That said, the MT3 profile is polarizing, so if you're interested in the look of the LOTR Elvish keys, I'd suggest getting the base set and see how it feels in daily use.
For most users, the $130 Training Elvish base kit should be more than adequate as it covers up to a TKL layout and has all the essentials. The Hardcore Elvish kit has the same set of keys without the Latin sub-legends, and if you have a full-size keyboard, you can pick up an Elvish Numpad kit. Like the Hardcore Elvish kit, the Numpad doesn't have Latin sub-legends.
There's a set of Elvish Extras as well, which basically has novelty keycaps featuring Tolkien’s artwork, and these include the likes of the One Ring, the Horn of Gondor, Smaug, the White Tree, Narsil, the Eye of Sauron, and much more. Finally, you'll find two accent kits that feature a spacebar with the One Ring inscription, Enter key with shards of Narsil, arrow keys, and the Eye of Sauron. The Autumn in Rivendell set has an orange hue that looks good, but I went with the Evenstar set as it has a more enticing red accent.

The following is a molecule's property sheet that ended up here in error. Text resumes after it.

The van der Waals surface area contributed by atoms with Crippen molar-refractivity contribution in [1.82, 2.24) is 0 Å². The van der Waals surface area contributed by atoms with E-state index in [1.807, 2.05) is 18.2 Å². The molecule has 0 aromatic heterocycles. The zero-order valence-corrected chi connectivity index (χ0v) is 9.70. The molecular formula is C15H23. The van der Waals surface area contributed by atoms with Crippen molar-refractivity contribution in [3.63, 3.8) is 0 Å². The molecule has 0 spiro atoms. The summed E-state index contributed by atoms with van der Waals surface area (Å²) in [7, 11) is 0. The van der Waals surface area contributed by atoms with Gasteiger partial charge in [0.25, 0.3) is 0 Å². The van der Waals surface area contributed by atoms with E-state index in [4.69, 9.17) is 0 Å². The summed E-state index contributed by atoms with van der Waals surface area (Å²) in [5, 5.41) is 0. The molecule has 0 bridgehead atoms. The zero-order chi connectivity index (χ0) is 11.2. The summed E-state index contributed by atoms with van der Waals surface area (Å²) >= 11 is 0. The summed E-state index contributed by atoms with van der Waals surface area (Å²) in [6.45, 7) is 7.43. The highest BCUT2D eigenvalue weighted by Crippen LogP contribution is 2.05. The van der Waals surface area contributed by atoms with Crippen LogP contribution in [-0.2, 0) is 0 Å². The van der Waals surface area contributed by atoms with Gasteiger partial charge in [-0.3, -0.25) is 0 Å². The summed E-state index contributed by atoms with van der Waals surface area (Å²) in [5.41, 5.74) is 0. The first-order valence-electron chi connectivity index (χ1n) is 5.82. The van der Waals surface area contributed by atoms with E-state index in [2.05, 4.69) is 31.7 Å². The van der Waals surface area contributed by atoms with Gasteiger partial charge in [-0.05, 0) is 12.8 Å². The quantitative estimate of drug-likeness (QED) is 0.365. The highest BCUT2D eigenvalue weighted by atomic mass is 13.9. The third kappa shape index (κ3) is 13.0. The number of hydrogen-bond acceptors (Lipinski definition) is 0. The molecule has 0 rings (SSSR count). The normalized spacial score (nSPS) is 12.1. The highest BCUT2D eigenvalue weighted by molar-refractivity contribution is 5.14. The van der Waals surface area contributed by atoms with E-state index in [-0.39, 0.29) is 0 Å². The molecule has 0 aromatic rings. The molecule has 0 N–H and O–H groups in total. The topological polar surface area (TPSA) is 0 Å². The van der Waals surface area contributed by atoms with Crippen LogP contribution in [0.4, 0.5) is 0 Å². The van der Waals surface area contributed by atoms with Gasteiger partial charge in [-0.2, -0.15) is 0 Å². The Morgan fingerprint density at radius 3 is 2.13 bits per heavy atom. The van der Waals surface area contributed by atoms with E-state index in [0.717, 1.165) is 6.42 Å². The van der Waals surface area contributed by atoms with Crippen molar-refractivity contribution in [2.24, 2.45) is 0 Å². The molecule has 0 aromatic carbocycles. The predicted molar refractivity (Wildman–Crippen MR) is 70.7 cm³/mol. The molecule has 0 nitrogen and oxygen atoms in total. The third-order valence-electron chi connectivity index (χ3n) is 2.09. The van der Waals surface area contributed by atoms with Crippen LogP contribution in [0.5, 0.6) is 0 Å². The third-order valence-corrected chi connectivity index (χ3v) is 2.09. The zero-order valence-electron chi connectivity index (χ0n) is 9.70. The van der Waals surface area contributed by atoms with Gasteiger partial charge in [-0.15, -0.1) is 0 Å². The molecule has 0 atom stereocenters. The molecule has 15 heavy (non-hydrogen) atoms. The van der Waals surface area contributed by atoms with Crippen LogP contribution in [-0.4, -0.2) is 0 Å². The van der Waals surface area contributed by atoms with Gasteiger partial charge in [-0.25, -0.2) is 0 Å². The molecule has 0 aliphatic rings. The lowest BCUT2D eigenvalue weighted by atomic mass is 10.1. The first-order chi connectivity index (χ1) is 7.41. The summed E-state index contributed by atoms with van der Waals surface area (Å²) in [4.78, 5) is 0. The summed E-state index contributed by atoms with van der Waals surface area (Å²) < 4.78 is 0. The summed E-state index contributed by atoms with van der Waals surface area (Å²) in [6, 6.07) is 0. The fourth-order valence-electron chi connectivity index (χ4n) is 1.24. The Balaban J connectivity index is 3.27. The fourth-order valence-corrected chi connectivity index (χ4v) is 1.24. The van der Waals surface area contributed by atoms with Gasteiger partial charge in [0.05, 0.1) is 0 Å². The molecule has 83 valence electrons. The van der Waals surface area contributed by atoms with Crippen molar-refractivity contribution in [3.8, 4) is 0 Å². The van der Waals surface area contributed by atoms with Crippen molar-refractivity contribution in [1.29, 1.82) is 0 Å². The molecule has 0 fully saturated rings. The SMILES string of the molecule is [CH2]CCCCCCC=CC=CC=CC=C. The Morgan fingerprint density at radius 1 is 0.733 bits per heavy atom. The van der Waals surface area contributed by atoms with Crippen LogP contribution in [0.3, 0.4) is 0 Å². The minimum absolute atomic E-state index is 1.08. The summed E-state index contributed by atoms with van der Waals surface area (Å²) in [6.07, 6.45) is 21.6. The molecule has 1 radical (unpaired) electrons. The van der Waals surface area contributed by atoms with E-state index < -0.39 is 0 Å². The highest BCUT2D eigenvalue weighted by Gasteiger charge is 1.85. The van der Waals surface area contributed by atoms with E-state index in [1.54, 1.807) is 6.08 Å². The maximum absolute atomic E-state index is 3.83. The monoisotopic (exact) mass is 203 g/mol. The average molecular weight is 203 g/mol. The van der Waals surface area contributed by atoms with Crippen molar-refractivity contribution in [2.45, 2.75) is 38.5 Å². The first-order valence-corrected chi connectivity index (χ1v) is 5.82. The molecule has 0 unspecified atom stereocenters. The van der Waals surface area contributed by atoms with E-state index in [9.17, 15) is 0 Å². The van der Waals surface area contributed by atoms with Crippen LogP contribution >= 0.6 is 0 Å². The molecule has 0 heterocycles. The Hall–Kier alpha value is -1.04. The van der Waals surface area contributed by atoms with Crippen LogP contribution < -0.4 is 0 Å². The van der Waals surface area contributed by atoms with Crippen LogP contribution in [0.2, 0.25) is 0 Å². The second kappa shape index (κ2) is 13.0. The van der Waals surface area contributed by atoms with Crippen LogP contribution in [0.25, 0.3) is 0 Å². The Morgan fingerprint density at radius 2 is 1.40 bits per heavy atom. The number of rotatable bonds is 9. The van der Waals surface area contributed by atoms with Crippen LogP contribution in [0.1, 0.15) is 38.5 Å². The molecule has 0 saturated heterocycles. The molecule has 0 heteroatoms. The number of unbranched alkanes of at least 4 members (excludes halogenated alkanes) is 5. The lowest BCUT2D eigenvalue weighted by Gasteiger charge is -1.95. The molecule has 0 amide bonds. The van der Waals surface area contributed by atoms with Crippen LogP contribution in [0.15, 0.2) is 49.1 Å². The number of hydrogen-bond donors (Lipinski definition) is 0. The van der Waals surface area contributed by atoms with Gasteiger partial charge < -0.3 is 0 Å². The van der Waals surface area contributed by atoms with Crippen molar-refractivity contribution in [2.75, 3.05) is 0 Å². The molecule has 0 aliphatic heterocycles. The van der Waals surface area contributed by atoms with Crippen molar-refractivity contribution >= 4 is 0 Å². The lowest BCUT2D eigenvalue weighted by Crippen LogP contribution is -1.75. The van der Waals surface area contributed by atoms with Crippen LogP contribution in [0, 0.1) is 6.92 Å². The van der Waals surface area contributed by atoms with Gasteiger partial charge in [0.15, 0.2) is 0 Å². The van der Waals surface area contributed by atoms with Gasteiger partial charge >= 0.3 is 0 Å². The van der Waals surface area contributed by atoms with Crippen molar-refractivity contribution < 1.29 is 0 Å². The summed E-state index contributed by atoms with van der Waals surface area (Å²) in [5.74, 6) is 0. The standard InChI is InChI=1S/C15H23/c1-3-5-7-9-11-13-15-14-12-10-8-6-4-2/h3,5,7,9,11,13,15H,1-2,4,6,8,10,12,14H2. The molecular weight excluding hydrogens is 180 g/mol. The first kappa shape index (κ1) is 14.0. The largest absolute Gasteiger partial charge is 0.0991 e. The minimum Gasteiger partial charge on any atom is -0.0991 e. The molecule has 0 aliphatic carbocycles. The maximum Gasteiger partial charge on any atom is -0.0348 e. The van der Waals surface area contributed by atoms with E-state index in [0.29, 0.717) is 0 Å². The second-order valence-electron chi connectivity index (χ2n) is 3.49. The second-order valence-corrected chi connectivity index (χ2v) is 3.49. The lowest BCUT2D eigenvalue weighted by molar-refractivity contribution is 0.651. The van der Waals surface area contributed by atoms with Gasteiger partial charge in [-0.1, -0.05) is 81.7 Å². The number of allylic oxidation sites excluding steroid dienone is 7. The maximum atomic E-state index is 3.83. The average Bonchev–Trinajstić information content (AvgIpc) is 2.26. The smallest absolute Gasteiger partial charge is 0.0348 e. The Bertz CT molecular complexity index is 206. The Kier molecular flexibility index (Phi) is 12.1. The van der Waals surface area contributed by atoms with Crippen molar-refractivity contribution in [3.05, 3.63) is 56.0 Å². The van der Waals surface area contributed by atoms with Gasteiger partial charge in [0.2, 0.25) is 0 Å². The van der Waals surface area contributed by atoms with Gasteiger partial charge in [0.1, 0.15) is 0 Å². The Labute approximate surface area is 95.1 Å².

You can get artisan keycaps for $65 each, and I went with the Mount Doom one for this keyboard because of the contrast it provides. Anyway, here's the rundown of what each kit costs:
- Training Elvish base kit: $130
- Hardcore Elvish base kit: $130
- Elvish Numpad: $35
- Elvish Extras: $29
- Autumn in Rivendell: $19
- Evenstar: $25
- Elvish Ortholinear: $75
- The One Ring Artisan Keycap: $65